Sunday, October 21, 2012

Birding the Tanque Verde Wash

1. Tanque verde Wash-kab The Rincon Mountains as seen from Wentworth Road 10-9-12
It is a hot and sunny afternoon when my birding and blogging friend, Chris and I set out for the Tanque Verde Wash. We had already birded Lakeside Park in Tucson earlier in the day on October 9th and after returning to my house for a break from the heat and a late breakfast we are hitting the birding hotspots again! When I lived here before I counted birds along Wentworth Road on the east side of Tucson. The Tanque Verde Wash is a well known birding hotspot and a designated Important Bird Area for Tucson Audubon. Though it is autumn and I know it will be hot hiking in the middle of the afternoon, I am still excited to finally go walking in this wash!
2. Chris-kab While I have never hiked the wash before, Chris has, so he sets out in front, leading the way. We head for the southern edge of the wash where the towering trees provide cover for the birds and shade for us. The sand and gravel crunches beneath our feet as we walk and I am wondering how we will ever sneak up on a bird! However, it isn’t long before we are seeing and hearing things along the brushy edge. I find a Hermit Thrush deep in the shadows but Chris never gets to see it before it slips farther away into the brush. We hear and then see an Abert’s Towhee, but  the lighting conditions are too poor for a photo, so we move on.
3. RTHA-kab We haven’t gone far when a Red-tailed Hawk flushes and flies to a utility pole near the road.
4. kestrel pair-kab Across the wash we spot a pair of kestrels in the tree top!

5. Harris hawk-kab A little farther on a Harris Hawk takes flight!

6. trees-kab Chris tells me he often sees hawks in this area. I am enjoying the tall trees along the wash. While it is not a New England forest, it does have its own beauty.
7. riverbend-kab And it certainly has wide open spaces with sweeping vistas!
We find a couple of vireos along the edge of the wash. We are standing quietly looking at birds. We can see that there are houses along the edge of the wash, but we do not enter their yards or point our bins at the homes. Still, a pair of dogs comes rushing around the edge of a house barking and snarling at us. We calmly stand our ground, but the dogs do not leave, so we walk slowly and quietly away from the edge and more towards the center of the wash. There is a good stand of cottonwoods here and we are seeing and hearing birds. We find a ruby-crowned kinglet, and I think I see a warbler, but it flies off before a positive ID is made.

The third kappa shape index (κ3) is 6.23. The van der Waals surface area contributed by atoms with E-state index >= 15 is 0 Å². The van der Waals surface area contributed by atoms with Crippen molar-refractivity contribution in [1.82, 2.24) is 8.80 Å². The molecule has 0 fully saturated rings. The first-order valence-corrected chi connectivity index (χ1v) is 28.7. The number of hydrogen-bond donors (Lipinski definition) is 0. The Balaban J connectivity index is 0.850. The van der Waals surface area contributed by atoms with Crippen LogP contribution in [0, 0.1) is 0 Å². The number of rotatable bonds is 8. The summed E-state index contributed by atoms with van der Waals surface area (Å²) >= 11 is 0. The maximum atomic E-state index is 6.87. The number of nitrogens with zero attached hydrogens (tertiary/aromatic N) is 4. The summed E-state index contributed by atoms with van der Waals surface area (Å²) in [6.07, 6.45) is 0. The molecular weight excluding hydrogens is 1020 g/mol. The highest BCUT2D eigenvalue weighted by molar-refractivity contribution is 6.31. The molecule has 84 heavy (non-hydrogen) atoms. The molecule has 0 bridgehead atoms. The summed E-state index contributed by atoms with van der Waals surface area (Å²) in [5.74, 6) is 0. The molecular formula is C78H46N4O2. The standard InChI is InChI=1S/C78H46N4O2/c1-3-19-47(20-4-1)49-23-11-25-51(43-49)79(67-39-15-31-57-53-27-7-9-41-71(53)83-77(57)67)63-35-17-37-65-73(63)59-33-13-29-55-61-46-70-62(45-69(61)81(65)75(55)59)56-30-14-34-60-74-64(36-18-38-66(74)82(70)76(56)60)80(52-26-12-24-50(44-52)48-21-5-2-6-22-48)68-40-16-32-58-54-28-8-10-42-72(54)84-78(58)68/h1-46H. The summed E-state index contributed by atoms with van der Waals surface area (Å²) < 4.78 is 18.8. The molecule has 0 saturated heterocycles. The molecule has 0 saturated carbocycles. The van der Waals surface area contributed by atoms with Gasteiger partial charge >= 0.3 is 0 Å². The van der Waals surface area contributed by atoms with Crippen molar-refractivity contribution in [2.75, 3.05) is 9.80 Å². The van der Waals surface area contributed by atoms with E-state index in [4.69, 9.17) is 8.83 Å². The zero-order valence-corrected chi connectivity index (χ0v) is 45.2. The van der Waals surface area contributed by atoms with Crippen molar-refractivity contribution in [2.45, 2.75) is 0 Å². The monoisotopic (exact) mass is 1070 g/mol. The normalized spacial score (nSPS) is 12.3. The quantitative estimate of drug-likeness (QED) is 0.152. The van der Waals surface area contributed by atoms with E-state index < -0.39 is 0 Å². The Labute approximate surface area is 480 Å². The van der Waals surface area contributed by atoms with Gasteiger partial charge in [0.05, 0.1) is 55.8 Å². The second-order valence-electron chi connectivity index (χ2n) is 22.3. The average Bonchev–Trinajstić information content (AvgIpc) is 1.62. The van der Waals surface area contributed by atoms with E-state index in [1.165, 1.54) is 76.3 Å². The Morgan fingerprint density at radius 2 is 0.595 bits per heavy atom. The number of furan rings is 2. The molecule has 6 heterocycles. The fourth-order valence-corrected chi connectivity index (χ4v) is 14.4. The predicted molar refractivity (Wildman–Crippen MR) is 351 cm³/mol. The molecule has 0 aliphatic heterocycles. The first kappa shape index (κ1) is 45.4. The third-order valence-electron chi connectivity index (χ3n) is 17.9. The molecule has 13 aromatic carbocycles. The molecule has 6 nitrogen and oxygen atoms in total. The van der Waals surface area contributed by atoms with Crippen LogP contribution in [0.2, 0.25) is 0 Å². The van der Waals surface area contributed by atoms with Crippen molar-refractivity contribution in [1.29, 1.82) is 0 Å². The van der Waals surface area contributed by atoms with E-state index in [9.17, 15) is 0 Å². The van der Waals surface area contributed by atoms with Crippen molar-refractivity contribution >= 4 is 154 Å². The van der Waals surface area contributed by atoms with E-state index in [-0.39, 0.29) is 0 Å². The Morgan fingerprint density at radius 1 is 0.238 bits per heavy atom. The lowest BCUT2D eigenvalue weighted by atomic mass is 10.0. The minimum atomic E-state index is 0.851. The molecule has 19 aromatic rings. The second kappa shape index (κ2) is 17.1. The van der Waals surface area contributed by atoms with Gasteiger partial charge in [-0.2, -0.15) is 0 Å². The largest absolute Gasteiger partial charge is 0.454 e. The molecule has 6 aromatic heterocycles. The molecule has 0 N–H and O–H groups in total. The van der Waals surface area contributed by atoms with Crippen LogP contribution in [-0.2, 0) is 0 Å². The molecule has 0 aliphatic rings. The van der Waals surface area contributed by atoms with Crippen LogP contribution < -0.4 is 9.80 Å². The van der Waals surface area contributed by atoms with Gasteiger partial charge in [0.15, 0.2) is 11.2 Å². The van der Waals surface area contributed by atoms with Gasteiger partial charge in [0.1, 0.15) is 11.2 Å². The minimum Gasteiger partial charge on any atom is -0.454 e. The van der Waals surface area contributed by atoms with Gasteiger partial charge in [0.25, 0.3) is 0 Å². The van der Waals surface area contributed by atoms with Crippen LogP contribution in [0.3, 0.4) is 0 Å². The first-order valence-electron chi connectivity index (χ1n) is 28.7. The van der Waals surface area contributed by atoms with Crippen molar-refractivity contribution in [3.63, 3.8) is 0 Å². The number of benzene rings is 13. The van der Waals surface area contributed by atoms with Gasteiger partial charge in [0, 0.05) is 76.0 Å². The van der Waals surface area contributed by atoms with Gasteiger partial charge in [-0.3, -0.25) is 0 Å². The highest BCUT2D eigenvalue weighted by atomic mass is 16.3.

7a. Woodpewee-kab At one point a Great Blue Heron flies out of a pond along the edge of the wash. Then I hear the call of a Western Wood Pewee! We find it high in the top of a dead snag silhouetted against the burning blue sky. In the same area we also find a Black Phoebe! Though the shadows are starting to grow longer and I can feel the temperature has dropped some, it is still hot and we have walked almost a mile, so we turn back. We follow the sandy channels through the grasses and shrubs of the wash. Beneath our feet the sand slips and slides and leaps into our shoes. I am hot. I am tired. But I am also happy.
8. Chipping sparrow-kab Juvenile Chipping Sparrow
As we are nearing another small stand of cottonwood trees I suddenly spot a small bird near its center. Chris and I move slowly closer trying to identify the bird. It shows no fear and even closes it’s eyes briefly as if to take a nap. Then it preens itself, still unconcerned as these two bipeds move around the tree pointing large black eyes at it.
9. juv sparrow-kab I am straining my brain trying to identify this bird. I look for field marks as I snap away, making mental notes in my head. Pink bill, notched tail, eye line, streaked crown, 2 wing bars…everything about it says “chipping sparrow” to me except for the lack of a rusty crown. But I am thinking this is either a juvenile, or a winter chipping sparrow.
10. juv sparrow-kabWe circle the tree and photograph this bird for 15 to 20 minutes.
11. juv chip sparrow-kabJuvenile or Winter Chipping Sparrow
Finally it has had enough of us and flies down to the ground before landing in another nearby tree. Chris and I take one last look and a couple more shots, then leave the bird to itself. Once at the car I take off my hiking shoes and dump the sand out. Instead of putting them back on, I put on my sandals, which I have brought along just for this purpose! It has been a long, hot day of birding. Chris and I were here for two hours as well! The air conditioning in the car sure feels good and I cannot WAIT to get home and take a shower, but I would do it all again.  It was a fun adventure!

Birds seen at the Tangue Verde Wash:
  1. Turkey Vulture
  2. Harris Hawk
  3. Red-tailed Hawk
  4. American kestrel
  5. Great Blue Heron
  6. Gila woodpecker
  7. Northern Flicker
  8. Western Wood Pewee
  9. Black Phoebe
  10. Plumbeous Vireo
  11. Common raven
  12. Verdin
  13. Ruby-crowned Kinglet
  14. Hermit Thrush
  15. Abert’s Towhee
  16. Chipping Sparrow
  17. Lincoln’s sparrow
  18. Lesser Goldfinch


  1. Hi Kathie, what a great list of birds from your outing. The Harris Hawk is my favorite. Great report and post. Happy Birding!

  2. Sounds like a hot walk but what a great shot of the Harris Hawk on the wing.

  3. You, once again, got some great bird shots. Really looking forward to going out with you two.

  4. Very nice post! Love the Harris Hawk in flight.

  5. For such a hot day, we saw a lot of birds:) And while it was hot, it was so much fun. But I'm still glad it's getting cooler now:)


Welcome to my nest! I hope you will enjoy spending time here with me and the birds. Thank you for your comments. I will try to get back to you as soon as I get back from counting more birds.